Some of our elderly members who could not comfortably walk the neighborhood volunteered to stay behind at the church and pray for those out prayer-walking the community (I must say, however, that I was amazed at how many of our octogenarian membership were out there with the rest of us, prayer-walking the neighborhood). If curious neighbors were to ask what we were up to, we would explain our goal and offer to pray right then and there for any specific prayer needs. If people asked about the church—where it was or when services took place—we told them and invited them to visit. But inviting people to church wasn’t the aim of these prayer walks. Evangelism wasn’t the goal, either. 

The prayer walks aimed to get the membership to pray for those outside the church’s four walls. Period. It took me years as a Christian to recognize that the purpose of my prayers was not to get God to do what I wanted Him to do. Instead, God’s purpose for my prayers is to change my heart—to make me long for what He desires. When you want what God wants, you can’t help but have your prayers answered.

When your congregation prays for the community—that God will draw them to Christ, that He will allow us to serve them, that the church will fulfill its Great Commandment mandate to love others, and its Great Commission function of making disciples—God will change hearts. That’s how He works. Yes, God is sovereign. He knows what He’s going to do, and we’re not going to change His mind. I don’t pretend to know precisely how God’s sovereignty and our free choice intersect—if they even do. But I don’t believe that churches die because He somehow, in some deterministic fashion, predestined it to happen. I think churches choose to die. In Revelation 2, the risen Jesus warns the church in Ephesus that He will remove their lampstand if they do not return to their first love. I believe church closure today amounts to a manifestation of the Lord’s warning to the Ephesians. He sometimes removes a church’s lampstand because they no longer love each other or the lost and unsaved around them. In part, the long spiral downward begins because, long before they shut down, the congregation stops praying together as a local expression of the universal body of Christ.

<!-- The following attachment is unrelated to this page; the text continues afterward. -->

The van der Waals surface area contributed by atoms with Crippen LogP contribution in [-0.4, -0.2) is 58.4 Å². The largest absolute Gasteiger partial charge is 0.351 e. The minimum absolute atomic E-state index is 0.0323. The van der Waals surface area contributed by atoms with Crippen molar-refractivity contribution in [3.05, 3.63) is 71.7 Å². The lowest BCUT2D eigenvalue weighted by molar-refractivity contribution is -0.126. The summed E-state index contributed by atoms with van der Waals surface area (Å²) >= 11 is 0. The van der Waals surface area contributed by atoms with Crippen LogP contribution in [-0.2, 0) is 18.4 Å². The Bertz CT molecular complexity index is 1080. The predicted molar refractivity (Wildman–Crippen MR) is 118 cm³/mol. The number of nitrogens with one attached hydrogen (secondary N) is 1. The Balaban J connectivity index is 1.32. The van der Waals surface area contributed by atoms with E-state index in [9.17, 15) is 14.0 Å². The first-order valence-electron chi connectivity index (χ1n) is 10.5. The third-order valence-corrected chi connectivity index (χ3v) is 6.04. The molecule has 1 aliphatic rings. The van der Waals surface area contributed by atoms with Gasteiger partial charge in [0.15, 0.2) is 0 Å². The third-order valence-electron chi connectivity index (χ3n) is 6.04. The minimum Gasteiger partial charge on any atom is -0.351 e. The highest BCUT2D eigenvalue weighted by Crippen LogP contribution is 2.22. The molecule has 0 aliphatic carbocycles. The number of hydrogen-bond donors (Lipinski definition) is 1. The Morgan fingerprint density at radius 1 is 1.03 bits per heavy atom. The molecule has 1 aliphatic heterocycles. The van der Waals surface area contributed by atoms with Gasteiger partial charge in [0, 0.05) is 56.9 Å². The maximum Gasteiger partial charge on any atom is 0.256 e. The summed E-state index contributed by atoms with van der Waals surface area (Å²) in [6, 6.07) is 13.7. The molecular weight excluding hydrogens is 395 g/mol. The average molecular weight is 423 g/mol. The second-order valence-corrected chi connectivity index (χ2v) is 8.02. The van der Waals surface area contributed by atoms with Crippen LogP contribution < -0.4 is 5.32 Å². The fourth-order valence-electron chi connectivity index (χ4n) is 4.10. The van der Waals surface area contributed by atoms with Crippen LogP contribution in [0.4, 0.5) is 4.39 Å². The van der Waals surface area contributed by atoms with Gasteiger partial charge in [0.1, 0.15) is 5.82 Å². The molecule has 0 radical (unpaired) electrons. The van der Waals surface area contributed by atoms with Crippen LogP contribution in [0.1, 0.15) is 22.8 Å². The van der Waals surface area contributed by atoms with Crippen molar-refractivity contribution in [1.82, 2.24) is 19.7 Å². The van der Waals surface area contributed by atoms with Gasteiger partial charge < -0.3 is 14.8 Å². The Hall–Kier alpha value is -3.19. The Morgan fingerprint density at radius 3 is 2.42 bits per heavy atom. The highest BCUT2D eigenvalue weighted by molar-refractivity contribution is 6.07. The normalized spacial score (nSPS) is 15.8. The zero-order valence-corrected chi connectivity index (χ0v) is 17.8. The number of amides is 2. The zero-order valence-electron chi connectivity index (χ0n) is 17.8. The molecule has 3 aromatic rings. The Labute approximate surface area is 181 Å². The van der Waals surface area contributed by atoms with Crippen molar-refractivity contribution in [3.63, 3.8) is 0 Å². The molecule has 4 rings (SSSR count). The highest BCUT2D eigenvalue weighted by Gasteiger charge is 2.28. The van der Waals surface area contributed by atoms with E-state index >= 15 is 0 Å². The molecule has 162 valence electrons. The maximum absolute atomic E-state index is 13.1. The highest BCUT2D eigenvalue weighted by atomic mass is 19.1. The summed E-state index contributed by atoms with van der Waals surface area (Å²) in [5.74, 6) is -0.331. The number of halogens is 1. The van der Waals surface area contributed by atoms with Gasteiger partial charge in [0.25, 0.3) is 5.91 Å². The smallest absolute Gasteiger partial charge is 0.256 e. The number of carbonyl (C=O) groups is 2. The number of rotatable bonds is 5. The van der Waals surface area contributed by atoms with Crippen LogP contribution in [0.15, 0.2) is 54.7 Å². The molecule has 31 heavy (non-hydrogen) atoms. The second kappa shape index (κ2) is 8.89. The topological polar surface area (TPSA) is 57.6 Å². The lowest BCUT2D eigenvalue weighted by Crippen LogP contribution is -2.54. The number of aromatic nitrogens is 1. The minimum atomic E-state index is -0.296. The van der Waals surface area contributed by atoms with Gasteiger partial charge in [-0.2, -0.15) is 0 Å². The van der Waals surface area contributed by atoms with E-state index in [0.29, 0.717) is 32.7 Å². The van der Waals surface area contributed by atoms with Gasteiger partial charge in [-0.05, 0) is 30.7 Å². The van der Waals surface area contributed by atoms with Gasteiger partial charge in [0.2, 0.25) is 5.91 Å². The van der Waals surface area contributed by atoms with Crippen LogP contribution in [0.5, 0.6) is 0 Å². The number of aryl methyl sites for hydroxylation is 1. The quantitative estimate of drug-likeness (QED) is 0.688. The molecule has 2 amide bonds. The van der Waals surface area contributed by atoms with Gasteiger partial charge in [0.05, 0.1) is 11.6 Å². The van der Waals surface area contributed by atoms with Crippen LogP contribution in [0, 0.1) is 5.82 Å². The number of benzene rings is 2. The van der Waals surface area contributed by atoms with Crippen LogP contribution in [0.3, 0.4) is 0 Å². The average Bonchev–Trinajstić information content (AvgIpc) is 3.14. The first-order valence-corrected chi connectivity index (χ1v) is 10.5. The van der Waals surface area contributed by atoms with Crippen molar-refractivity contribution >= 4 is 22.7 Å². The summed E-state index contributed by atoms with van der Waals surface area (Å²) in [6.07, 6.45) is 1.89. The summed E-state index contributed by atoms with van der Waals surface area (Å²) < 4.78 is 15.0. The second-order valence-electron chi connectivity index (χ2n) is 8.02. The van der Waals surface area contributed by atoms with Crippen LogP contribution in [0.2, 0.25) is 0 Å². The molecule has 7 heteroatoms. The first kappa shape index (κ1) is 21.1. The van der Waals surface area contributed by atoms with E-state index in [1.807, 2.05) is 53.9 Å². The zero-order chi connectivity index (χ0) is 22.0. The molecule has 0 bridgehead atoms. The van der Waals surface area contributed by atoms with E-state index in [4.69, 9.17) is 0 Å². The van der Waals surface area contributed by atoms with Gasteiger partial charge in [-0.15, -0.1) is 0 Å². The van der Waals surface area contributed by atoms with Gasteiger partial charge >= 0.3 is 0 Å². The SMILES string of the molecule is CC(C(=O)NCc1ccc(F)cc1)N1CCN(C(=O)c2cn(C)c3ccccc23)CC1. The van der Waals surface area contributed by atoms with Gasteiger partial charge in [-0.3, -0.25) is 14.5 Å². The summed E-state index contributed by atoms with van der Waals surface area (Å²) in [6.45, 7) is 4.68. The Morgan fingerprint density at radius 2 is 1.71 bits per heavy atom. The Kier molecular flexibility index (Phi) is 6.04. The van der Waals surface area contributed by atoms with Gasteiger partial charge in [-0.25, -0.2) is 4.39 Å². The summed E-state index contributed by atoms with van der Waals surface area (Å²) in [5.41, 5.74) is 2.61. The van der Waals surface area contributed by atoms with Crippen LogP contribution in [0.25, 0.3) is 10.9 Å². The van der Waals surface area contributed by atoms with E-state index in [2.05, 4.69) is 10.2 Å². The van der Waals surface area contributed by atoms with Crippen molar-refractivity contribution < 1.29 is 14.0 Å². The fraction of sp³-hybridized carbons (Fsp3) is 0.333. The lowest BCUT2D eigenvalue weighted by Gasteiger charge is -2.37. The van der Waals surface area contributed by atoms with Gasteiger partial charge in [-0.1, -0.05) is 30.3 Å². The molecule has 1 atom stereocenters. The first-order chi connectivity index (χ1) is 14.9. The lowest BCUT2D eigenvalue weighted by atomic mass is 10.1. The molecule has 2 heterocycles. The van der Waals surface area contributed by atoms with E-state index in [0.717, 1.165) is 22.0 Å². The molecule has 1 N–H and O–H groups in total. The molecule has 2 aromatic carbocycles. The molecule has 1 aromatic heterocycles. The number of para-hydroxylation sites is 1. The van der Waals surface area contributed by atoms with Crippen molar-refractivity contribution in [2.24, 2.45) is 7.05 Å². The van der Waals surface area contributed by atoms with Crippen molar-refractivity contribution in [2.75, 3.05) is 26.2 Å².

So, as with every revival in church history, local church revitalization starts with fervent prayer. Indeed, “The prayer of a righteous person is powerful and effective.” (James 5:16, NIV). As Jesus explained in the parable of the persistent widow and the unjust judge (Luke 18), we should grab onto the horns of the altar in prayer and not let go until we see God’s answer. 

God’s not done with your church.

Calling all prayer warriors to gird up for this next great battle, fought from on our knees!